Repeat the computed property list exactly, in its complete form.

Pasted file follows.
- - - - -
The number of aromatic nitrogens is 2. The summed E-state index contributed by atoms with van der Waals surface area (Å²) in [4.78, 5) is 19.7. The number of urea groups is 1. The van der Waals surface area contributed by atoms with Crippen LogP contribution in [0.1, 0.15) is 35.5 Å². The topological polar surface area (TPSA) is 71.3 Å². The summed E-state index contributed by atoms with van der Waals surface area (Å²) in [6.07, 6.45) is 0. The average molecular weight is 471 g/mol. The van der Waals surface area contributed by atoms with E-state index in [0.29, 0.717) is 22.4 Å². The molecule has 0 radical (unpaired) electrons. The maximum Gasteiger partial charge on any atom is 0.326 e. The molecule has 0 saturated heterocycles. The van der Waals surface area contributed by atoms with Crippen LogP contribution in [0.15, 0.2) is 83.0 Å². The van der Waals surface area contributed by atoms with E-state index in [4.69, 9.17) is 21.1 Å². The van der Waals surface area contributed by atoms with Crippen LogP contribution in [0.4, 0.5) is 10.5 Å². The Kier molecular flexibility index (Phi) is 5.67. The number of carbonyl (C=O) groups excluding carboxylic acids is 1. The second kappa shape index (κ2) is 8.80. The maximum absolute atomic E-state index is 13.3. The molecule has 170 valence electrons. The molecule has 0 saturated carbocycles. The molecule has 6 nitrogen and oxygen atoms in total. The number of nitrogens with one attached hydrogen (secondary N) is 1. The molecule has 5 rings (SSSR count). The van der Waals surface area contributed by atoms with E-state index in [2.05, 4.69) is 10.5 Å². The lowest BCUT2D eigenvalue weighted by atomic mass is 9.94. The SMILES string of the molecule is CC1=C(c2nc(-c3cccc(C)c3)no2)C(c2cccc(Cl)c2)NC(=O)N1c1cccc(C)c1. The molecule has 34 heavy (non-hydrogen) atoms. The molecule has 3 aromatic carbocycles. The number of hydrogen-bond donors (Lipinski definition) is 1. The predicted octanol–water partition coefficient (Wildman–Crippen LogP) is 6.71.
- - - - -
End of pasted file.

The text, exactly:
The number of aromatic nitrogens is 2. The summed E-state index contributed by atoms with van der Waals surface area (Å²) in [4.78, 5) is 19.7. The number of urea groups is 1. The van der Waals surface area contributed by atoms with Crippen LogP contribution in [0.1, 0.15) is 35.5 Å². The topological polar surface area (TPSA) is 71.3 Å². The summed E-state index contributed by atoms with van der Waals surface area (Å²) in [6.07, 6.45) is 0. The average molecular weight is 471 g/mol. The van der Waals surface area contributed by atoms with E-state index in [0.29, 0.717) is 22.4 Å². The molecule has 0 radical (unpaired) electrons. The maximum Gasteiger partial charge on any atom is 0.326 e. The molecule has 0 saturated heterocycles. The van der Waals surface area contributed by atoms with Crippen LogP contribution in [0.15, 0.2) is 83.0 Å². The van der Waals surface area contributed by atoms with E-state index in [4.69, 9.17) is 21.1 Å². The van der Waals surface area contributed by atoms with Crippen LogP contribution in [0.4, 0.5) is 10.5 Å². The Kier molecular flexibility index (Phi) is 5.67. The number of carbonyl (C=O) groups excluding carboxylic acids is 1. The second kappa shape index (κ2) is 8.80. The maximum absolute atomic E-state index is 13.3. The molecule has 170 valence electrons. The molecule has 0 saturated carbocycles. The molecule has 6 nitrogen and oxygen atoms in total. The number of nitrogens with one attached hydrogen (secondary N) is 1. The molecule has 5 rings (SSSR count). The van der Waals surface area contributed by atoms with E-state index in [2.05, 4.69) is 10.5 Å². The lowest BCUT2D eigenvalue weighted by atomic mass is 9.94. The SMILES string of the molecule is CC1=C(c2nc(-c3cccc(C)c3)no2)C(c2cccc(Cl)c2)NC(=O)N1c1cccc(C)c1. The molecule has 34 heavy (non-hydrogen) atoms. The molecule has 3 aromatic carbocycles. The number of hydrogen-bond donors (Lipinski definition) is 1. The predicted octanol–water partition coefficient (Wildman–Crippen LogP) is 6.71.